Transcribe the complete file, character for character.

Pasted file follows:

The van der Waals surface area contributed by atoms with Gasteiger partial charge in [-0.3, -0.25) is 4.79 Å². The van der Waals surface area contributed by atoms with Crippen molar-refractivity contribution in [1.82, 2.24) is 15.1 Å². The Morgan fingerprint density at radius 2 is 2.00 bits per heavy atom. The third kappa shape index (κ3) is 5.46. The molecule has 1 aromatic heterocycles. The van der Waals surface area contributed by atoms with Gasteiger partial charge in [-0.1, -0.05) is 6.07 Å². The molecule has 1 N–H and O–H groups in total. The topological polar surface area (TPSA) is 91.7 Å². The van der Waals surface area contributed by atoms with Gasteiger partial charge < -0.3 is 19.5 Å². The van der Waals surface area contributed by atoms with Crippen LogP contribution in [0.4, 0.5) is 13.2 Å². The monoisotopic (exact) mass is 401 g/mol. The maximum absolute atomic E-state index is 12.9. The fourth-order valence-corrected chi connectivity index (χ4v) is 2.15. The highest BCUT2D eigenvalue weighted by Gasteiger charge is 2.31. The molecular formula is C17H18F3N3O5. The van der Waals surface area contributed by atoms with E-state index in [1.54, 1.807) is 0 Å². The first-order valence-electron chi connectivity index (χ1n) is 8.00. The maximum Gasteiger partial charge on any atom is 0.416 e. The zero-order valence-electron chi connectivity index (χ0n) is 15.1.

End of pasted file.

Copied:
The van der Waals surface area contributed by atoms with Gasteiger partial charge in [-0.3, -0.25) is 4.79 Å². The van der Waals surface area contributed by atoms with Crippen molar-refractivity contribution in [1.82, 2.24) is 15.1 Å². The Morgan fingerprint density at radius 2 is 2.00 bits per heavy atom. The third kappa shape index (κ3) is 5.46. The molecule has 1 aromatic heterocycles. The van der Waals surface area contributed by atoms with Gasteiger partial charge in [-0.1, -0.05) is 6.07 Å². The molecule has 1 N–H and O–H groups in total. The topological polar surface area (TPSA) is 91.7 Å². The van der Waals surface area contributed by atoms with Gasteiger partial charge < -0.3 is 19.5 Å². The van der Waals surface area contributed by atoms with Crippen LogP contribution in [0.4, 0.5) is 13.2 Å². The monoisotopic (exact) mass is 401 g/mol. The maximum absolute atomic E-state index is 12.9. The fourth-order valence-corrected chi connectivity index (χ4v) is 2.15. The highest BCUT2D eigenvalue weighted by Gasteiger charge is 2.31. The molecular formula is C17H18F3N3O5. The van der Waals surface area contributed by atoms with E-state index in [1.54, 1.807) is 0 Å². The first-order valence-electron chi connectivity index (χ1n) is 8.00. The maximum Gasteiger partial charge on any atom is 0.416 e. The zero-order valence-electron chi connectivity index (χ0n) is 15.1.